GALA is a research project so we wanted to explore how the learning and knowledge of the communities could potentially change as result of the exposure to the film screenings. Would they come to the screenings? Would they find this approach useful? And would it lead to any changes in knowledge, attitudes or behaviour? We also wondered if gender was a determinant in the decision-making process of participating to film screenings.

The GALA team experimented different formats of films that were shown to farmers.

A short film showing the highlight of the different formats used in the media campaign these included news bulletins, music videos and training films

Farmers came in large numbers

At 348 village-based screenings, nearly 83,000 members of farming families have seen our films. This includes over 30,000 school-aged children.

On average 149 adults (men and women) attended each screening. Fewer adults attended the screenings in the Upper East (average 129) than the Upper West (average 109) but more adults attended in the Northern region (average 230).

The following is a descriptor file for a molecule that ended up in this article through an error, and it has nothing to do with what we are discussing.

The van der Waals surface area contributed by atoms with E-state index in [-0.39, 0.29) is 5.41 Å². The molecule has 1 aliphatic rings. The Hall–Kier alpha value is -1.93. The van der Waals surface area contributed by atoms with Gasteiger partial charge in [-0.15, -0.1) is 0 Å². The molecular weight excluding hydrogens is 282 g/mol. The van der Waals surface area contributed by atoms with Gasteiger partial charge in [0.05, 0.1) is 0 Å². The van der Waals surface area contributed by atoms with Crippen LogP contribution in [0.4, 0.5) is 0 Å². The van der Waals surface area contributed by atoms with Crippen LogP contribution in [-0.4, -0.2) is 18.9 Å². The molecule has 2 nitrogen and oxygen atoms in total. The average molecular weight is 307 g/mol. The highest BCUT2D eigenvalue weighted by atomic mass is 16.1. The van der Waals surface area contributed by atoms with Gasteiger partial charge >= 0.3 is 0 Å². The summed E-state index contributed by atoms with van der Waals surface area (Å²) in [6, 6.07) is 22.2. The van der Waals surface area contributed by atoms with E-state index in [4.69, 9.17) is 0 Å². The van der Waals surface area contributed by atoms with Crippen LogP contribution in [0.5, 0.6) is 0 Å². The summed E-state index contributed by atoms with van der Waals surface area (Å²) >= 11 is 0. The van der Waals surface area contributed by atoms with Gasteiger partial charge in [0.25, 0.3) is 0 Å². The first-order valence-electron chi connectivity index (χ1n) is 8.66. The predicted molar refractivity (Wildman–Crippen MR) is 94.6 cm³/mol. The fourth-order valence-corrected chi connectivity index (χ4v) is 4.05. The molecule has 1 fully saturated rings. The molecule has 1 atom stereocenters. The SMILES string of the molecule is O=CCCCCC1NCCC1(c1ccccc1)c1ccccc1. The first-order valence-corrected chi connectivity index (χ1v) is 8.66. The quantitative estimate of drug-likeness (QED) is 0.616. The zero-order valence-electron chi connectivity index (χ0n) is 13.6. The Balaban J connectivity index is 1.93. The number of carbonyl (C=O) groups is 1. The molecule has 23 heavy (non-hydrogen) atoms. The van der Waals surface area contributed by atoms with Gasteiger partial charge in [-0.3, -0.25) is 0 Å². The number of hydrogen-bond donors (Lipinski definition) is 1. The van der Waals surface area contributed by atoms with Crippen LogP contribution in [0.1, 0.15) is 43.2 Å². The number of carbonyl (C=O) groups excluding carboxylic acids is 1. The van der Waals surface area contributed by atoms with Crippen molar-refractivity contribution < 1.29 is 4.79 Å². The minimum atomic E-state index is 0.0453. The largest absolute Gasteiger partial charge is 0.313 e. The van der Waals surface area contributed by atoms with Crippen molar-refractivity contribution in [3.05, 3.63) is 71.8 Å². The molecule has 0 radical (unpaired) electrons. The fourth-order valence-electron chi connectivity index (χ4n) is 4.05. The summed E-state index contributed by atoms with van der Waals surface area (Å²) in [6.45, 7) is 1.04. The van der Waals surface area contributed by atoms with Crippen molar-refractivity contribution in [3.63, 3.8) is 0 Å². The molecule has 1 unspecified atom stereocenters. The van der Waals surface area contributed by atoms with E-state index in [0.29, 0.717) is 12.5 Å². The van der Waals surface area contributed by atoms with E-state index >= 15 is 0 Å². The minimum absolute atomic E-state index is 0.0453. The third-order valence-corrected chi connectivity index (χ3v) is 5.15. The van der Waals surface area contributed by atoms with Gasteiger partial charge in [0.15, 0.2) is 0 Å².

Large audience

Farmers came in large numbers

Farmers reacted positively to film-screenings

Richard Musebe, from the CABI research team, carried out a series of focus groups in late 2018, in the area where the village-based film screenings had taken place.

He reported that farmers felt that the films had positively influenced their practices, resulting in improvements in the way that they farmed, harvested and processed soybean.

In particular, farmers declared to have learned the importance of sorting good seeds from bad seeds, row planting, and recommended spacing. Farmers mentioned to have heard for the first time about the use of inoculants through the video.

Among the benefit of implementing the recommended practices, farmers mentioned the increase of yields.

The comments from farmers largely related to practices that require no inputs. Accessing credit to buy inputs or having access to the inputs recommended in the films remains a challenge. In particular farmers commented that they had only seen inoculant in the film screenings.  There is considerable work to do to make access to farm inputs supported by affordable credit schemes.